Macron visits French troops in Mali's deeply-troubled north

During his campaign, Macron told an African magazine, "I realize that France is not the only country affected by terrorism".

Without it, "we would not be able to operate in the area", he said.

The new president discussed the issue with German Chancellor Angela Merkel in Berlin on Monday during his first visit to a foreign leader since taking power.

He also met European Council President Donald Tusk over lunch on Wednesday in Paris, saying he said to wanted to start working immediately on the overhaul of the bloc.

Addressing a joint news conference with Malian counterpart Ibrahim Boubacar Keita in Gao today, he praised a crucial and exemplary intelligence-sharing relationship with the United States for military operations in Africa's Sahel region.

Macron has said he intends to keep his distance from the press in an effort to restore the authority of the presidential office which he felt was damaged under his gossip-loving predecessor Francois Hollande.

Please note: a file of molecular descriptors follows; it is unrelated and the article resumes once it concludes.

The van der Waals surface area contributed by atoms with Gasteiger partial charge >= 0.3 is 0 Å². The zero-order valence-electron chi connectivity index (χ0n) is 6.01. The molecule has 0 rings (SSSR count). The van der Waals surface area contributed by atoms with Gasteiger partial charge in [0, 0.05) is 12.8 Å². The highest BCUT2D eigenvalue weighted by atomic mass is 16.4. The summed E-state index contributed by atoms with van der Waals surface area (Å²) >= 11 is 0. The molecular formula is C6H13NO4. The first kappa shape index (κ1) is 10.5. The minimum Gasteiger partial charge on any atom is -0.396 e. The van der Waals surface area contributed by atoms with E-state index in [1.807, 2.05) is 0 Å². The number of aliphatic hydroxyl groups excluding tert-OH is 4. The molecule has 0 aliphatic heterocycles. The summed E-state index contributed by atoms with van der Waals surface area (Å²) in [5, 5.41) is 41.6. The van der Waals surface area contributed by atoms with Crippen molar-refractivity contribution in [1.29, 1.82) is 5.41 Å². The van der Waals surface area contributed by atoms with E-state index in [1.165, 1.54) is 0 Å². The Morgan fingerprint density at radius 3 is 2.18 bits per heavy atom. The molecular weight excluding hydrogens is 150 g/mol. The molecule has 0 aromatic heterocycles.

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Macron's first non-European trip as President of France has been to Mali.

French President Emmanuel Macron wears a Paris 2024 pin and waves goodbye after a meeting with the International Olympic Committee (IOC) Evaluation Commission at the Elysee Place in Paris, France May 16, 2017.

With France shouldering the bulk of European military operations overseas, and in particular in Africa, officials said the trip would also be an opportunity to outline his desire for a greater European role, something that France has been pushing for years, but with few tangible results.

On his first official trip outside Europe, new French President Emmanuel Macron is highlighting his determination to crush extremism with a scheduled visit to French-led military forces combating jihadist groups in West Africa.

Most of Northern Mali was occupied in early 2012 by Tuareg separatists and Islamist groups linked to al-Qaeda such as Ansar Dine.

Speaking alongside Malian President Keita, Macron promised that France would be "uncompromising" in its fight against militant Islamists in Mali and the Sahel.

Even though the French operation has succeeded in liberating Timbuktu and Gao in Northern Mali, FIDH has said in a report that few signs of progress can be found two years after the peace accord.

Most of the terrorists in the region trace their origins to al-Qaida's North Africa branch.

Gao, the home of France's permanent military base, was hit by a devastating bomb attack in January that killed more than 75 people.

  • Leroy Wright